By Sarah Robinson, Intern, Sam Rayburn House State Historic Site
Sam Rayburn’s nearly 50-year tenure in the U.S. House of Representatives saw eight different presidential administrations, from Woodrow Wilson to John F. Kennedy. As a young Congressman early in his career, “Mr. Sam” did not work closely with the president, but as his career progressed and his influence increased, he and the president had closer ties.
Sam Rayburn House State Historic Site's collection contains two Esterbrook-made pens with nibs numbered 2668 and translucent handles on which is imprinted in white paint, “THE PRESIDENT–THE WHITE HOUSE.” (A nib is the pointed metal part of a pen that distributes the ink.) One of these pens can be found atop “Mr. Sam’s” desk in the sitting room. This model of Esterbrook pen has an illustrious history and harkens to an unusual presidential tradition.
When a bill has passed both houses of Congress and the president has decided to sign it into law, a signing ceremony might be held during which the president will sign his name on the bill and complete its journey. Especially for landmark legislation, the pens used by the president to sign a bill are often given away as souvenirs and thank-you gifts. The president will generally gift the signing pen to people who proved instrumental to the creation and passage of the bill.
Because these pens are often given away as gifts, presidents since Franklin Roosevelt have taken up the tradition of using multiple pens to sign their name on bills. Although the end result of this practice can be a rather messy signature, the president will then have many pens to gift. For example, Dwight D. Eisenhower used 12 pens to sign the Alaska Statehood Act on July 7, 1958. Lyndon Baines Johnson purportedly used at least 75 pens to sign the Civil Rights Act of 1964, and gifted one of these pens to Martin Luther King, Jr. More recently, Barack Obama used 22 pens to sign the Patient Protection and Affordable Care Act on March 3, 2010.
However, not all presidents adhere to this tradition. George W. Bush would generally use only one pen to sign bills, and gave away new pens as thank you gifts instead of using multiple pens to sign a bill. Presidents also do not hold a formal signing ceremony for every bill.
The particular model of Esterbrook pens with the 2668 nib found in the Sam Rayburn House collection was used during the presidencies of Harry Truman, Eisenhower, Kennedy, and Johnson. This type of pen was used to sign several important and famous acts in the 1950s and 1960s, such as the Alaska Statehood Act (1958), the National Aeronautics and Space Act (1958), the Equal Pay Act of 1963, the Civil Rights Act of 1964, the Voting Rights Act of 1965, and the amendments to the Social Security Act, which established Medicare and Medicaid in 1965. Notably, this Esterbrook model was also used by Kennedy to sign the joint resolution that awarded the Congressional Gold Medal posthumously to Sam Rayburn in 1962.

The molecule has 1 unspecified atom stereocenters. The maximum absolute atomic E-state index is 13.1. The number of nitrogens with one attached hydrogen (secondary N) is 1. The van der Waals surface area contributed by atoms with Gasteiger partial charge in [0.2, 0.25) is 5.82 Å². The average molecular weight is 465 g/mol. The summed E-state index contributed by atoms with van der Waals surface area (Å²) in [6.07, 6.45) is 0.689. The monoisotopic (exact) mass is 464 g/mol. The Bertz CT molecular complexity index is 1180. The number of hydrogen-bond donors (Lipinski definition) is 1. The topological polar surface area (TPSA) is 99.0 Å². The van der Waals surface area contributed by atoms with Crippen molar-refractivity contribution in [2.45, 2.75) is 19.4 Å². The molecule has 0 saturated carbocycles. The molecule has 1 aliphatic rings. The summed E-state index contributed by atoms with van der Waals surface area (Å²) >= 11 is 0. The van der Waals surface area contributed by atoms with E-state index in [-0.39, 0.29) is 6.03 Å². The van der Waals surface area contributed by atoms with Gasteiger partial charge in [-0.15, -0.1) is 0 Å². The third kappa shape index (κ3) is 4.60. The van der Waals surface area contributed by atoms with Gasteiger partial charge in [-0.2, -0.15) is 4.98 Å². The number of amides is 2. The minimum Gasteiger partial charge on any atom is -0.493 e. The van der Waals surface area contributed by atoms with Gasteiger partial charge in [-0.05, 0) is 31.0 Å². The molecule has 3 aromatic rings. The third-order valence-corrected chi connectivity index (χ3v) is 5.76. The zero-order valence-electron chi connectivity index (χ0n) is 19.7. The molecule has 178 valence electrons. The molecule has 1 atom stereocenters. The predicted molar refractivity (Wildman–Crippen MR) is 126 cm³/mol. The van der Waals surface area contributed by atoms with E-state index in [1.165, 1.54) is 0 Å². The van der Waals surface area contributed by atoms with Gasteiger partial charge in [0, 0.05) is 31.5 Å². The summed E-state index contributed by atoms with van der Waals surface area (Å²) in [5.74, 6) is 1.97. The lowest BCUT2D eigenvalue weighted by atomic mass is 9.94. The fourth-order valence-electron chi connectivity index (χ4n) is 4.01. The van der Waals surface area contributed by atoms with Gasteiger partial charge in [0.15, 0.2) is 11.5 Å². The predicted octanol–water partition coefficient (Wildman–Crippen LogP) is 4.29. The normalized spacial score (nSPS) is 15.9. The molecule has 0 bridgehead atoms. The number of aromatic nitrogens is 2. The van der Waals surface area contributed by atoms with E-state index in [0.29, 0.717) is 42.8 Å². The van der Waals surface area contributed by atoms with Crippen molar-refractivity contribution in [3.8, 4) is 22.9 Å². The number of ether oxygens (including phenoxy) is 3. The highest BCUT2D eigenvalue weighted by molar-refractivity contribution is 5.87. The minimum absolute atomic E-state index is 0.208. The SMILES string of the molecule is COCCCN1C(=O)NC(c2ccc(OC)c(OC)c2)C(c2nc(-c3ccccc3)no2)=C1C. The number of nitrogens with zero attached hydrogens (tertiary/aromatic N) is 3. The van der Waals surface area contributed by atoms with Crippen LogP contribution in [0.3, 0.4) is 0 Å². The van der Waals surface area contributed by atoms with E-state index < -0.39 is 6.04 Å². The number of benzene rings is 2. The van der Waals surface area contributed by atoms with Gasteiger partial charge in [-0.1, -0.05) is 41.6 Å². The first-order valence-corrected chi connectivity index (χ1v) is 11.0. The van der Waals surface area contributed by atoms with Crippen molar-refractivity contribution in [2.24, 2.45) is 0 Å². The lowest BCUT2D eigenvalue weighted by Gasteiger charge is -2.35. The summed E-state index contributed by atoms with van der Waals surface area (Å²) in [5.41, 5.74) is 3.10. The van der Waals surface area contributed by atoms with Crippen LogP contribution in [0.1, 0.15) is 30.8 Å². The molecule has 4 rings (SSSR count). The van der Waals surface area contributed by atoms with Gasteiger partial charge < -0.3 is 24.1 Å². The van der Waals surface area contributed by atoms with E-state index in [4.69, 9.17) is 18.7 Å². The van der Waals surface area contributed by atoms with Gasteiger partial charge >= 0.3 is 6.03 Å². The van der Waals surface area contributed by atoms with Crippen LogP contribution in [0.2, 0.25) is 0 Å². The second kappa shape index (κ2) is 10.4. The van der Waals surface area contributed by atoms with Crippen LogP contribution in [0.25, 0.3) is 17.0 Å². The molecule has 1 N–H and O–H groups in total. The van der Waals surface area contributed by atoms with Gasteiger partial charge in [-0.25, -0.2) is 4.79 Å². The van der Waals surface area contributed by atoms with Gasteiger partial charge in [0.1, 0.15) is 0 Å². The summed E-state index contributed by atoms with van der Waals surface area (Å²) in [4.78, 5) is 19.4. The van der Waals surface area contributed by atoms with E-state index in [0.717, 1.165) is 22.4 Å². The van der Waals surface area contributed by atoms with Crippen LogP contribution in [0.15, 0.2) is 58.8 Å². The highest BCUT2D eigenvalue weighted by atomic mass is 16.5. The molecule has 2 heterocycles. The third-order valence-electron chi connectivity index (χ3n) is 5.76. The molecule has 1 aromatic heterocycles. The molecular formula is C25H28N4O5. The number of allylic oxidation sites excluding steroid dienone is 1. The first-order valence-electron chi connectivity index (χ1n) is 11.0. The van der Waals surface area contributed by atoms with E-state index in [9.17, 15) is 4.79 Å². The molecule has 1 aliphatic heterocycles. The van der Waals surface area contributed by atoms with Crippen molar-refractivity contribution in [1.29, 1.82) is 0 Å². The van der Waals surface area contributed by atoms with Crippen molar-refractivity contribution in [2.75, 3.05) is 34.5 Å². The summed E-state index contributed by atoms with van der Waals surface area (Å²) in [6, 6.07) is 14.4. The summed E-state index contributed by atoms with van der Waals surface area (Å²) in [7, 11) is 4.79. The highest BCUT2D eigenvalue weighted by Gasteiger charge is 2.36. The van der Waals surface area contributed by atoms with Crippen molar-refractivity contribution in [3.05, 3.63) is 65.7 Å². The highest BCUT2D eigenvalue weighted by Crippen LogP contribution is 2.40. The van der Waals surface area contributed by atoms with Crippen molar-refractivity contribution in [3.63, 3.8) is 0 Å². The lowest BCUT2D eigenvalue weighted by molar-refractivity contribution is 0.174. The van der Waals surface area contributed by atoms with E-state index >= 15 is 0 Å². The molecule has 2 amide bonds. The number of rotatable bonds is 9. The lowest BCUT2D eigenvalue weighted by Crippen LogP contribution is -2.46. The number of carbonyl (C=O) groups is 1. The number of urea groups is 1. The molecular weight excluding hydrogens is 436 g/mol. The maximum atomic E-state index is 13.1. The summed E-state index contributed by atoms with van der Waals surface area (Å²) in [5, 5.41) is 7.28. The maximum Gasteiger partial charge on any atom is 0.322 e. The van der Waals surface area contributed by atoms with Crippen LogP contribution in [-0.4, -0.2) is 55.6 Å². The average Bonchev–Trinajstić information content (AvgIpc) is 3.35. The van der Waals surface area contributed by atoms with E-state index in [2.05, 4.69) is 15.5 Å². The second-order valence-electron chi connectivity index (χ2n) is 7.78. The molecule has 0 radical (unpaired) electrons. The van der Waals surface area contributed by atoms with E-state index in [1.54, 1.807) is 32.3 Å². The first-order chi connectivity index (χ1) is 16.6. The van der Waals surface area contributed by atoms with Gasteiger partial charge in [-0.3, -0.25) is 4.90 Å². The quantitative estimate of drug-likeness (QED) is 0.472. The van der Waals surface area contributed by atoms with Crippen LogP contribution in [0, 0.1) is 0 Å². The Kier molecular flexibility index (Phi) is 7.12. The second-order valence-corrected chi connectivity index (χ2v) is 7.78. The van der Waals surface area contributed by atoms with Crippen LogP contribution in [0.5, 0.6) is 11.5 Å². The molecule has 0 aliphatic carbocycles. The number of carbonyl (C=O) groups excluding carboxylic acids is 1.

Because “Mr. Sam” attended many bill signings during his career, it’s impossible to determine which bills, if any, the collection’s Esterbrook pens were used to sign. These pens may have originated during the Truman administration, as Rayburn and Truman enjoyed a particularly close friendship. Although “Mr. Sam” had a more strained relationship with Eisenhower, he still attended bill signing ceremonies during the Eisenhower administration, including the Alaska Statehood Act signing, where Rayburn received one of the 12 pens used to sign the bill. This pen is on display in the Sam Rayburn Museum, also located in Bonham. Although Rayburn died a few months into Kennedy’s presidency, he still attended ceremonies until his death in 1961.
In recent times, the particular model of pen used by the president has changed, but the tradition of using many pens to sign a bill continues. The Esterbrook pens at the Rayburn house demonstrate “Mr. Sam’s” importance as a legislator and a voice in Washington, as well as his ties to the several presidents with whom he worked.
Sam Rayburn House State Historic Site is located at 890 W. State Hwy. 56, two miles west of Bonham, in the Texas Lakes Trail Region. It tells the real story of Sam Rayburn, one of the most powerful and influential politicians of the 20th century, in his authentic 1916 home. Preserved as a period time capsule, the two-story home contains all original Rayburn furnishings.